A spinlock run in userland SHOULD be scheduled by other things, as Linus says. As Linus implemented in the kernel.


BTW, Stadia is incredible, but the lack of high-quality big-name games is disappointing...

My knowledge of linux scheduling has gone up 10x thanks to this debate!

Are userland spinlocks the reason most games use 100% of one or several cores even when they are minimised and doing nothing?

Kinda. Normal Windows applications use a system call to wait for new messages to arrive, and then react to those. This is very similar to waiting for a mutex, and it allows the kernel to put the thread to sleep until a message comes along.

Games often integrates the message loop into their game loop. In their loop, they poll to see if any new message has arrived, and if so handles it. In any case it does it's game thing.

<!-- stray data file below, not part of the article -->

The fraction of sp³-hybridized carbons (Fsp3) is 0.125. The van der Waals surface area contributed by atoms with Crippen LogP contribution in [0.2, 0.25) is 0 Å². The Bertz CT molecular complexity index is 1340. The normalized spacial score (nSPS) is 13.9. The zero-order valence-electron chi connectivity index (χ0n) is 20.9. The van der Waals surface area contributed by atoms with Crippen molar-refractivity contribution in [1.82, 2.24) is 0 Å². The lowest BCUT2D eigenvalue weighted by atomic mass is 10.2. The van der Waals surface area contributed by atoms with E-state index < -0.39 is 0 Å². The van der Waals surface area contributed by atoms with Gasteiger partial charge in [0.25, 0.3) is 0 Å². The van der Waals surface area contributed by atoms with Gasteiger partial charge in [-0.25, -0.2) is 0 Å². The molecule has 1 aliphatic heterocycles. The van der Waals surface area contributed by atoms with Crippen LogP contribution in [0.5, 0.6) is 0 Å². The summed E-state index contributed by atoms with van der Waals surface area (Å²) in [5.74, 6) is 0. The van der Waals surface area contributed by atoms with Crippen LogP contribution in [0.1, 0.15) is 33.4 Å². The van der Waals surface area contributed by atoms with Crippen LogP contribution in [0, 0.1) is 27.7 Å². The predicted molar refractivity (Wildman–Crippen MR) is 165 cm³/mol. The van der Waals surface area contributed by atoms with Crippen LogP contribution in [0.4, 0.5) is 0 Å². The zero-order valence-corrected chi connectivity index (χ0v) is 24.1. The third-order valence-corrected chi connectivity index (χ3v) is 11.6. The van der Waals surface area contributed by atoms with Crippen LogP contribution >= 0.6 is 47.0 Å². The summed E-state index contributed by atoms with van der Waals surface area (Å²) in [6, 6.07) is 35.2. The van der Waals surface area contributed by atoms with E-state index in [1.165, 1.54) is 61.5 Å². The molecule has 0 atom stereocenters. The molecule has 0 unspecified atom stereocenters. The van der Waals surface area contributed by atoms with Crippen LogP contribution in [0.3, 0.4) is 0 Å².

If there's not much to do, because the game is paused when it's minimized for example, this spins much like a spinlock spins. If, in addition, it has some other threads it's synchronizing using spinlocks then yes, it can cause it to burn several cores worth doing nothing.

Better games handles the loop differently while the game is minimized, for example doing the default wait-for-message variant.